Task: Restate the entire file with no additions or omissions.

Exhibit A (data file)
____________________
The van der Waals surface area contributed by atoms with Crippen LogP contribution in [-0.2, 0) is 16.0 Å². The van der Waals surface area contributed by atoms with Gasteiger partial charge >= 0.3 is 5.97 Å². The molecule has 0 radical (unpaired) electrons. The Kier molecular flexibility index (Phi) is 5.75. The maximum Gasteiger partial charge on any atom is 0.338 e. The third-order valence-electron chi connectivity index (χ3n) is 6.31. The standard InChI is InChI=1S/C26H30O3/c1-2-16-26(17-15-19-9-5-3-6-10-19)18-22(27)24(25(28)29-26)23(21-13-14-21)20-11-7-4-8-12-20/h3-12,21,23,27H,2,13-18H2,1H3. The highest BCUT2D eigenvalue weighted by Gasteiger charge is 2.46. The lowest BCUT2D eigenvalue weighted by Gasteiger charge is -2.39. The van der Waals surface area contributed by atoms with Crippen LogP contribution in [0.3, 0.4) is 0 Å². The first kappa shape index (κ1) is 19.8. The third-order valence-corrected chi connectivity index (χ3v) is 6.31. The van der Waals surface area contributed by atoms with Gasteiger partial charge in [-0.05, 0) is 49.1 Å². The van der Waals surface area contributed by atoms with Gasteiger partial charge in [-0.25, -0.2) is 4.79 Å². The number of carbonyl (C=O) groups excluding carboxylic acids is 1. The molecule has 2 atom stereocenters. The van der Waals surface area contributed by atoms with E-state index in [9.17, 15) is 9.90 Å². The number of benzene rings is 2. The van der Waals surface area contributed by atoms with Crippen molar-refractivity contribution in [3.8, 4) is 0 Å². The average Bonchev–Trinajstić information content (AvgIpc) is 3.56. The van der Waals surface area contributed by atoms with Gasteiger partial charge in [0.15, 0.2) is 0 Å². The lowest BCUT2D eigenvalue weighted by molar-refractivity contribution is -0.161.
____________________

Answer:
The van der Waals surface area contributed by atoms with Crippen LogP contribution in [-0.2, 0) is 16.0 Å². The van der Waals surface area contributed by atoms with Gasteiger partial charge >= 0.3 is 5.97 Å². The molecule has 0 radical (unpaired) electrons. The Kier molecular flexibility index (Phi) is 5.75. The maximum Gasteiger partial charge on any atom is 0.338 e. The third-order valence-electron chi connectivity index (χ3n) is 6.31. The standard InChI is InChI=1S/C26H30O3/c1-2-16-26(17-15-19-9-5-3-6-10-19)18-22(27)24(25(28)29-26)23(21-13-14-21)20-11-7-4-8-12-20/h3-12,21,23,27H,2,13-18H2,1H3. The highest BCUT2D eigenvalue weighted by Gasteiger charge is 2.46. The lowest BCUT2D eigenvalue weighted by Gasteiger charge is -2.39. The van der Waals surface area contributed by atoms with Crippen LogP contribution in [0.3, 0.4) is 0 Å². The first kappa shape index (κ1) is 19.8. The third-order valence-corrected chi connectivity index (χ3v) is 6.31. The van der Waals surface area contributed by atoms with Gasteiger partial charge in [-0.05, 0) is 49.1 Å². The van der Waals surface area contributed by atoms with Gasteiger partial charge in [-0.25, -0.2) is 4.79 Å². The number of carbonyl (C=O) groups excluding carboxylic acids is 1. The molecule has 2 atom stereocenters. The van der Waals surface area contributed by atoms with E-state index in [9.17, 15) is 9.90 Å². The number of benzene rings is 2. The van der Waals surface area contributed by atoms with Crippen molar-refractivity contribution in [3.8, 4) is 0 Å². The average Bonchev–Trinajstić information content (AvgIpc) is 3.56. The van der Waals surface area contributed by atoms with Gasteiger partial charge in [0.15, 0.2) is 0 Å². The lowest BCUT2D eigenvalue weighted by molar-refractivity contribution is -0.161.